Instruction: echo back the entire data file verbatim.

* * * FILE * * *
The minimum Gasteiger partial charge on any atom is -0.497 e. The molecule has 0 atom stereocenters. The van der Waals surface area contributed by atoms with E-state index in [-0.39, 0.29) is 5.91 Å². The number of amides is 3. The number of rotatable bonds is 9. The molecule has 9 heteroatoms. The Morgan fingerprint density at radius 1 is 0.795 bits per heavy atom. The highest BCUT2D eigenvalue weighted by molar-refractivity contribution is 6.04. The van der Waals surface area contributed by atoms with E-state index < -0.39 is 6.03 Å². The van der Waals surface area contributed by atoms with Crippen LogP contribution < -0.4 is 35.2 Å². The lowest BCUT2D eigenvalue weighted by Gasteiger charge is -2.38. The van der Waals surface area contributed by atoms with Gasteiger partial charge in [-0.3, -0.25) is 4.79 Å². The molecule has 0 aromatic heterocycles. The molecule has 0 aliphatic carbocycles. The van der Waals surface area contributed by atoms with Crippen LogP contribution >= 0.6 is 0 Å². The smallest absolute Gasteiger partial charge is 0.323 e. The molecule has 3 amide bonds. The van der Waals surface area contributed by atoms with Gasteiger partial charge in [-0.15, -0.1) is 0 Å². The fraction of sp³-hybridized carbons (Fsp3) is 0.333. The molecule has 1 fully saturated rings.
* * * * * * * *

The minimum Gasteiger partial charge on any atom is -0.497 e. The molecule has 0 atom stereocenters. The van der Waals surface area contributed by atoms with E-state index in [-0.39, 0.29) is 5.91 Å². The number of amides is 3. The number of rotatable bonds is 9. The molecule has 9 heteroatoms. The Morgan fingerprint density at radius 1 is 0.795 bits per heavy atom. The highest BCUT2D eigenvalue weighted by molar-refractivity contribution is 6.04. The van der Waals surface area contributed by atoms with E-state index < -0.39 is 6.03 Å². The van der Waals surface area contributed by atoms with Crippen LogP contribution < -0.4 is 35.2 Å². The lowest BCUT2D eigenvalue weighted by Gasteiger charge is -2.38. The van der Waals surface area contributed by atoms with Gasteiger partial charge in [-0.3, -0.25) is 4.79 Å². The molecule has 0 aromatic heterocycles. The molecule has 0 aliphatic carbocycles. The van der Waals surface area contributed by atoms with Crippen LogP contribution >= 0.6 is 0 Å². The smallest absolute Gasteiger partial charge is 0.323 e. The molecule has 3 amide bonds. The van der Waals surface area contributed by atoms with Gasteiger partial charge in [-0.15, -0.1) is 0 Å². The fraction of sp³-hybridized carbons (Fsp3) is 0.333. The molecule has 1 fully saturated rings.